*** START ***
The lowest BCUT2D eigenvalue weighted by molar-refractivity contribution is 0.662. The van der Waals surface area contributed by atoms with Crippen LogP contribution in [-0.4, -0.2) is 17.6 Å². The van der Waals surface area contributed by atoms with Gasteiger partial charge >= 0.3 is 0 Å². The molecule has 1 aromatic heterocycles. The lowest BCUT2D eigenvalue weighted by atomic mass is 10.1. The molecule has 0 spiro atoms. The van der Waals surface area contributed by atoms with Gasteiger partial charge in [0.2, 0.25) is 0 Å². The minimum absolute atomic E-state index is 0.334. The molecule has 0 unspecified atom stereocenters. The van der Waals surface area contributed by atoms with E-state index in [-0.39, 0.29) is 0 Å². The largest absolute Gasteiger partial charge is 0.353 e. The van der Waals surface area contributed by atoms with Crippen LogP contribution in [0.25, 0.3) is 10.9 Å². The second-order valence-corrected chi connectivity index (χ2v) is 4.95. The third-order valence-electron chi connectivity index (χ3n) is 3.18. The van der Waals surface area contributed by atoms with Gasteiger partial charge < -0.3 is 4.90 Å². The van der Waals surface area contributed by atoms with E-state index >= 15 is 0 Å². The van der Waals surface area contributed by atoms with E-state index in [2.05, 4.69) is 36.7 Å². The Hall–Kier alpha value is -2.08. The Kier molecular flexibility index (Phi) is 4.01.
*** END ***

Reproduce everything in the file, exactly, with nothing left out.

The lowest BCUT2D eigenvalue weighted by molar-refractivity contribution is 0.662. The van der Waals surface area contributed by atoms with Crippen LogP contribution in [-0.4, -0.2) is 17.6 Å². The van der Waals surface area contributed by atoms with Gasteiger partial charge >= 0.3 is 0 Å². The molecule has 1 aromatic heterocycles. The lowest BCUT2D eigenvalue weighted by atomic mass is 10.1. The molecule has 0 spiro atoms. The van der Waals surface area contributed by atoms with Gasteiger partial charge in [0.2, 0.25) is 0 Å². The minimum absolute atomic E-state index is 0.334. The molecule has 0 unspecified atom stereocenters. The van der Waals surface area contributed by atoms with E-state index in [-0.39, 0.29) is 0 Å². The largest absolute Gasteiger partial charge is 0.353 e. The van der Waals surface area contributed by atoms with Crippen LogP contribution in [0.25, 0.3) is 10.9 Å². The second-order valence-corrected chi connectivity index (χ2v) is 4.95. The third-order valence-electron chi connectivity index (χ3n) is 3.18. The van der Waals surface area contributed by atoms with Gasteiger partial charge < -0.3 is 4.90 Å². The van der Waals surface area contributed by atoms with E-state index >= 15 is 0 Å². The van der Waals surface area contributed by atoms with E-state index in [2.05, 4.69) is 36.7 Å². The Hall–Kier alpha value is -2.08. The Kier molecular flexibility index (Phi) is 4.01.